Act 2 Scene 1
The Court at Malfi, a few months later
Enter BOSOLA and CASTRUCHIO
BOSOLA: You say you would fain be taken for an eminent courtier?
CASTRUCHIO: ‘Tis the very main of my ambition.
BOSOLA: Let me see. You have a reasonable good face for’t already,
And your night-cap expresses your ears sufficient largely.
I would have you learn to twirl the strings of your band
With a good grace, and in a set speech at th’end of every sentence
To hum three or four times, or blow your nose till it smart again,
To recover your memory. When you come to be a president
In criminal causes, if you smile upon a prisoner, hang him, but if
You frown upon him, and threaten him, let him be sure to ‘scape
CASTRUCHIO: I would be a very merry president.
BOSOLA: Do not sup a’ nights; ’twill beget you
An admirable wit.
CASTRUCHIO: Rather it would make me have a good stomach to quarrel;
For they say, your roaring boys eat meat seldom,
And that makes them so valiant.
But how shall I know whether the people take me
For an eminent fellow?
BOSOLA: I will teach a trick to know it.
Give out you lie a-dying, and if you
Hear the common people curse you,
Be sure you are taken for one of the prime night-caps.
Enter an OLD LADY
You come from painting now?
OLD LADY: From what?
BOSOLA: Why, from your scurvy face-physic.
To behold thee not painted inclines somewhat near
A miracle. These in thy face here were deep ruts
And foul sloughs the last progress.
There was a lady in France that, having the small-pox,
Flay’d the skin off her face to make it more level;
And whereas before she looked like a nutmeg grater,
After she resembled an abortive hedgehog.
OLD LADY: Do you call this painting?
OLD LADY: It seems you are well acquainted with my closet.
BOSOLA: One would suspect it for a shop of witchcraft,
To find in it the fat of serpents, spawn of snakes, Jews’ spittle,
And their young childrens’ ordure, and all these for the face.
I would sooner eat a dead pigeon taken from the soles of the feet
Of one sick of the plague than kiss one of you fasting.
Here are two of you, whose sin of your youth is the very
Patrimony of the physician; makes him renew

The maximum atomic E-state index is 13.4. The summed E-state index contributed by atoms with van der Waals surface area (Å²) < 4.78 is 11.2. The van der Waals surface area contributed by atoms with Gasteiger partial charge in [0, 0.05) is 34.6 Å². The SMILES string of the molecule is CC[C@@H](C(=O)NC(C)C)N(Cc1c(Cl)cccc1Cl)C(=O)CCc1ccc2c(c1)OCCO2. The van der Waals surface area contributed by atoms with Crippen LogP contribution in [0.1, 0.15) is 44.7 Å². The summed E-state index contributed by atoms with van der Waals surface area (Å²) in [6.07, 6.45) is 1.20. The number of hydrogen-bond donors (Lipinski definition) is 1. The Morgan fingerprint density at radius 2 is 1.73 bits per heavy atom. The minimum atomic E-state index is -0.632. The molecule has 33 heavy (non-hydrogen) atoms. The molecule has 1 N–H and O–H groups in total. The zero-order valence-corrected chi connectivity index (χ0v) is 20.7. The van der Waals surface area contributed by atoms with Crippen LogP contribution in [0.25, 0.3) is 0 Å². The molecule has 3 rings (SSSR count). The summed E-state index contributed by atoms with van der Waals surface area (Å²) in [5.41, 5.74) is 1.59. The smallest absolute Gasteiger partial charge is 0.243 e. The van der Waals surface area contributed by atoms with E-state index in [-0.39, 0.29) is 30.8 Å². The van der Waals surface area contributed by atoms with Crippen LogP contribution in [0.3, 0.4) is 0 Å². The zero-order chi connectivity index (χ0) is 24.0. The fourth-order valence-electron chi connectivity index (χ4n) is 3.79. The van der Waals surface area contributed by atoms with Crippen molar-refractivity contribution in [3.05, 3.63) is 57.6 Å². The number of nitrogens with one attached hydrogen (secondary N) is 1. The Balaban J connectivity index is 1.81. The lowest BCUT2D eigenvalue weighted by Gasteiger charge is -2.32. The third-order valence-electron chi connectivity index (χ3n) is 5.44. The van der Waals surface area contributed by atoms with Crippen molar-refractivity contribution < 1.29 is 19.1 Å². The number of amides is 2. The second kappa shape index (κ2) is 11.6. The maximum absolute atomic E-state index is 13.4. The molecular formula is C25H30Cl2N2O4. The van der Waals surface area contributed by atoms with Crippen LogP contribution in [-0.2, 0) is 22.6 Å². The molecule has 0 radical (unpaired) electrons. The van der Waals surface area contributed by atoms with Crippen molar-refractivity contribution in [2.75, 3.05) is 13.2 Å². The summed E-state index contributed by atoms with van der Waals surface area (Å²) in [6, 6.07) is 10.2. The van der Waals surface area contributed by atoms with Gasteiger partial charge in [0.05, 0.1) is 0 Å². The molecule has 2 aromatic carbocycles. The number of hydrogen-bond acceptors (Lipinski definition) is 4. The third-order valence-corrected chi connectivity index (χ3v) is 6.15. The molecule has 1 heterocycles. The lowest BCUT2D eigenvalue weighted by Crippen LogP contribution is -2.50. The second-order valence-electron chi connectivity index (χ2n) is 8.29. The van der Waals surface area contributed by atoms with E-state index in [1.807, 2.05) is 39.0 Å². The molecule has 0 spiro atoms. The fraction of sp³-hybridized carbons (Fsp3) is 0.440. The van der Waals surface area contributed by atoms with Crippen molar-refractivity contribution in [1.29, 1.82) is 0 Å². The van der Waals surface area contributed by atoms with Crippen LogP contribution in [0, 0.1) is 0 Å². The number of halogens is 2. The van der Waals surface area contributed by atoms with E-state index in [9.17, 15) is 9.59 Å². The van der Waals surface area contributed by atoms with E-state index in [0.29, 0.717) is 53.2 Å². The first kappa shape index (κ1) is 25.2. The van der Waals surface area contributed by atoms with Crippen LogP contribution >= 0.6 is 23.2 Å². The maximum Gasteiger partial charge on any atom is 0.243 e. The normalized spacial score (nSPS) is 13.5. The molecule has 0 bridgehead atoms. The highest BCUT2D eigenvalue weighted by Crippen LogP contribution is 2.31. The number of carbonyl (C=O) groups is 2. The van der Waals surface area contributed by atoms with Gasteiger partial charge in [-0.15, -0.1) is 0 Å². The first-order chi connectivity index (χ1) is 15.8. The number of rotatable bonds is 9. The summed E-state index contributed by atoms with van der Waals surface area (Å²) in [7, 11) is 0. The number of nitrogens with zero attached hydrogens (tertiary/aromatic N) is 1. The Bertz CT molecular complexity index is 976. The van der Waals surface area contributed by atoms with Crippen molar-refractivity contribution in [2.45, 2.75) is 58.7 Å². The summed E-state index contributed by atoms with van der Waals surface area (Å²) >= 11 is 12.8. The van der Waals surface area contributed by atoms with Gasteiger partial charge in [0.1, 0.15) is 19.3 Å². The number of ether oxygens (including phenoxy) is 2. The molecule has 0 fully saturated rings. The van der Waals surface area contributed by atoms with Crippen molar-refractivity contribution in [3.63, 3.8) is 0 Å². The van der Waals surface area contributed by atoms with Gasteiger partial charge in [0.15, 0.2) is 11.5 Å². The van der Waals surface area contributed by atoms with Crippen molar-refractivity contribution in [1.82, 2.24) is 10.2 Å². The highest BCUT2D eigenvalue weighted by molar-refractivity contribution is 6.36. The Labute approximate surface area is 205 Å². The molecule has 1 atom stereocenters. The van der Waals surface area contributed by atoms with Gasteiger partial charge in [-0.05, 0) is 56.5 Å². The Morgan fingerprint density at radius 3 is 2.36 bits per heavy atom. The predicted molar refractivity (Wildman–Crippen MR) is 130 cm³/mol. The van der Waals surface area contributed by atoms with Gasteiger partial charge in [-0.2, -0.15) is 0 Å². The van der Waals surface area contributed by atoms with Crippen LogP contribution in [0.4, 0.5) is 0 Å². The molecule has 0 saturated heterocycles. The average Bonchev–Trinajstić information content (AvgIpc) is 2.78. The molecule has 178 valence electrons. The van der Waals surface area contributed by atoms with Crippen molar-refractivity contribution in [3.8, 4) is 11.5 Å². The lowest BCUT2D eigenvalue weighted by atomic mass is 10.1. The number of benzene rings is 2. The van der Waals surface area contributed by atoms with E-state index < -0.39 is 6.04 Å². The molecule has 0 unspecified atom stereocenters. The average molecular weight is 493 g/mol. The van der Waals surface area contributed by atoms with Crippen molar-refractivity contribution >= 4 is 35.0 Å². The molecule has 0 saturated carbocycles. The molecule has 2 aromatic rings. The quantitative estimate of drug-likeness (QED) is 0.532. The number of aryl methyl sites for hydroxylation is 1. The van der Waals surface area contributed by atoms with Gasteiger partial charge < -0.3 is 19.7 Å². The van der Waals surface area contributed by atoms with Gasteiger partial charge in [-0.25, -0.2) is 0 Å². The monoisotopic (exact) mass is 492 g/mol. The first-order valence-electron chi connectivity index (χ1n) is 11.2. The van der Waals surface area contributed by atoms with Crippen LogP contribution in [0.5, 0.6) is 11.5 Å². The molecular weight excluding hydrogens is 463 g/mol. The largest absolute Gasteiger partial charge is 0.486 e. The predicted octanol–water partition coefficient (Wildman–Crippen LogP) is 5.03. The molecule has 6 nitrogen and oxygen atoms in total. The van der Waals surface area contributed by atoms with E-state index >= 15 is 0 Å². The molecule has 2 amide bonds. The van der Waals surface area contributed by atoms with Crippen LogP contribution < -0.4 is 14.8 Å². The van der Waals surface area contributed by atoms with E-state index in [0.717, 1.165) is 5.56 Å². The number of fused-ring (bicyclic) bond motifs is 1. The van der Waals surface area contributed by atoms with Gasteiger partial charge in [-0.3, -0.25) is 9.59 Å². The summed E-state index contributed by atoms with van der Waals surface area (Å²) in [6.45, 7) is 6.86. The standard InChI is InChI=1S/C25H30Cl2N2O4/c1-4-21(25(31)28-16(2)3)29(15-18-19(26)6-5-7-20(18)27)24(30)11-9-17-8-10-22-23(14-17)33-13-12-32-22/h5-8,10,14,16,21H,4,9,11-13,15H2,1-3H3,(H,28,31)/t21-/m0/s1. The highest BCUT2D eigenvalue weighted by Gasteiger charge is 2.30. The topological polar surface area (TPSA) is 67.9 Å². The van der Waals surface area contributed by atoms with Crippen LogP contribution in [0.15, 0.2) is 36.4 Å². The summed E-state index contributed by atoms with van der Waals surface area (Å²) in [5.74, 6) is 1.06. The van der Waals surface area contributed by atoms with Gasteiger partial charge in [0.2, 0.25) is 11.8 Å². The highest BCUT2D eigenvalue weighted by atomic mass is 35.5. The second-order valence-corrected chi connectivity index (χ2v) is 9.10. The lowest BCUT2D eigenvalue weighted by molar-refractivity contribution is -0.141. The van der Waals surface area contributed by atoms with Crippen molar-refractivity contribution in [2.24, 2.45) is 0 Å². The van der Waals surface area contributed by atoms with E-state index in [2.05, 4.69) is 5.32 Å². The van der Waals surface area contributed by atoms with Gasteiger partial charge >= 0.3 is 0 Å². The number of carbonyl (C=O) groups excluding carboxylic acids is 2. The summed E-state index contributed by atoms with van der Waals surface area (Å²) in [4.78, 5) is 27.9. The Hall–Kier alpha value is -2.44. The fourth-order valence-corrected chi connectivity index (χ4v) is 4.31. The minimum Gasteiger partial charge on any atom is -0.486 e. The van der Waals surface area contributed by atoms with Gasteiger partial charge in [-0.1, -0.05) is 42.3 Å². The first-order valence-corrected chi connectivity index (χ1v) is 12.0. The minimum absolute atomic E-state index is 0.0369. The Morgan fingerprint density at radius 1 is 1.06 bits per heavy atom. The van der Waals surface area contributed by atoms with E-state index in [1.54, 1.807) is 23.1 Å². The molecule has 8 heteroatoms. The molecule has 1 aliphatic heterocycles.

His foot-cloth with the spring, and change his
High-priced courtesan with the fall of the leaf.
I do wonder you do not loathe yourselves.
Observe my meditation now:
What thing is in this outward form of man
To be belov’d? We account it ominous
If nature do produce a colt, or lamb,
A fawn, or goat, in any limb resembling
A man, and fly from’t as a prodigy.
Man stands amaz’d to see his deformity
In any other creature but himself.
But in our own flesh, though we bear diseases
Which have their true names only ta’en from beasts,
As the most ulcerous wolf and swinish measle;
Though we are eaten up of lice and worms,
And though continually we bear about us
A rotten and dead body, we delight
To hide it in rich tissue; all our fear,
Nay all our terror, is, lest our physician
Should put us in the ground, to be made sweet.
Your wife’s gone to Rome. You two couple, and get you
To the wells at Lucca to recover your aches.
Exit CASTRUCHIO and OLD LADY
I have other work on foot. I observe our Duchess
Is sick a-days: she pukes, her stomach seethes,
The fins of her eyelids look most teeming blue,
She wanes i’th’ cheek, and waxes fat i’th’flank,
And, contrary to our Italian fashion,
Wears a loose-bodied gown. There’s somewhat in’t.
I have a trick may chance discover it,
A pretty one: I have bought some apricocks,
The first our spring yields.
Enter ANTONIO and DELIO
DELIO: And so long since married?
You amaze me.
ANTONIO: Let me seal your lips forever,
For did I think that anything but th’ air
Could carry these words from you, I should wish
You had no breath at all.
[to BOSOLA] Now, sir, in your contemplation?
You are studying to become a great wise fellow?
BOSOLA: O, sir, the opinion of wisdom
Is a foul tetter that runs
All over a man’s body. If simplicity
Direct us to have no evil,
It directs us to a happy being, for the subtlest folly
Proceeds from the subtlest wisdom.
Let me be simply honest.
ANTONIO: I do understand your inside.
BOSOLA: Do you so?
BOSOLA: Give me leave to be honest in any phrase, in any
Compliment whatsoever. Shall I confess myself to you?